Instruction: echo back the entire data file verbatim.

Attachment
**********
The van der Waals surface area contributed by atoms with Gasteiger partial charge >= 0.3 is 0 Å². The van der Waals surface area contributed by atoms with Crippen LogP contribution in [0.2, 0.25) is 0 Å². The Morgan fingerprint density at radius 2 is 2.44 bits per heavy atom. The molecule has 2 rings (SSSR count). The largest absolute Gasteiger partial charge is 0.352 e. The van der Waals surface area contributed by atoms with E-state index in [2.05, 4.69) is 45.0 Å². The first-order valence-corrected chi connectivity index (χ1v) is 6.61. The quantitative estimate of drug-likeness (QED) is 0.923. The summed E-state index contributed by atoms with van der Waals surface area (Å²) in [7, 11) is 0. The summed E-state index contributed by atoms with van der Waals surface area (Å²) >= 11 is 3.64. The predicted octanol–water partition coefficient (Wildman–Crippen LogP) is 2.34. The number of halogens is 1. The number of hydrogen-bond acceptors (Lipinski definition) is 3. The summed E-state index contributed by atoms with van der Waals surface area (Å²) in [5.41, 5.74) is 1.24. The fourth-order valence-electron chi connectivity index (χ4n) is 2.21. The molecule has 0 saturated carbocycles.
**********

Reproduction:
The van der Waals surface area contributed by atoms with Gasteiger partial charge >= 0.3 is 0 Å². The van der Waals surface area contributed by atoms with Crippen LogP contribution in [0.2, 0.25) is 0 Å². The Morgan fingerprint density at radius 2 is 2.44 bits per heavy atom. The molecule has 2 rings (SSSR count). The largest absolute Gasteiger partial charge is 0.352 e. The van der Waals surface area contributed by atoms with E-state index in [2.05, 4.69) is 45.0 Å². The first-order valence-corrected chi connectivity index (χ1v) is 6.61. The quantitative estimate of drug-likeness (QED) is 0.923. The summed E-state index contributed by atoms with van der Waals surface area (Å²) in [7, 11) is 0. The summed E-state index contributed by atoms with van der Waals surface area (Å²) >= 11 is 3.64. The predicted octanol–water partition coefficient (Wildman–Crippen LogP) is 2.34. The number of halogens is 1. The number of hydrogen-bond acceptors (Lipinski definition) is 3. The summed E-state index contributed by atoms with van der Waals surface area (Å²) in [5.41, 5.74) is 1.24. The fourth-order valence-electron chi connectivity index (χ4n) is 2.21. The molecule has 0 saturated carbocycles.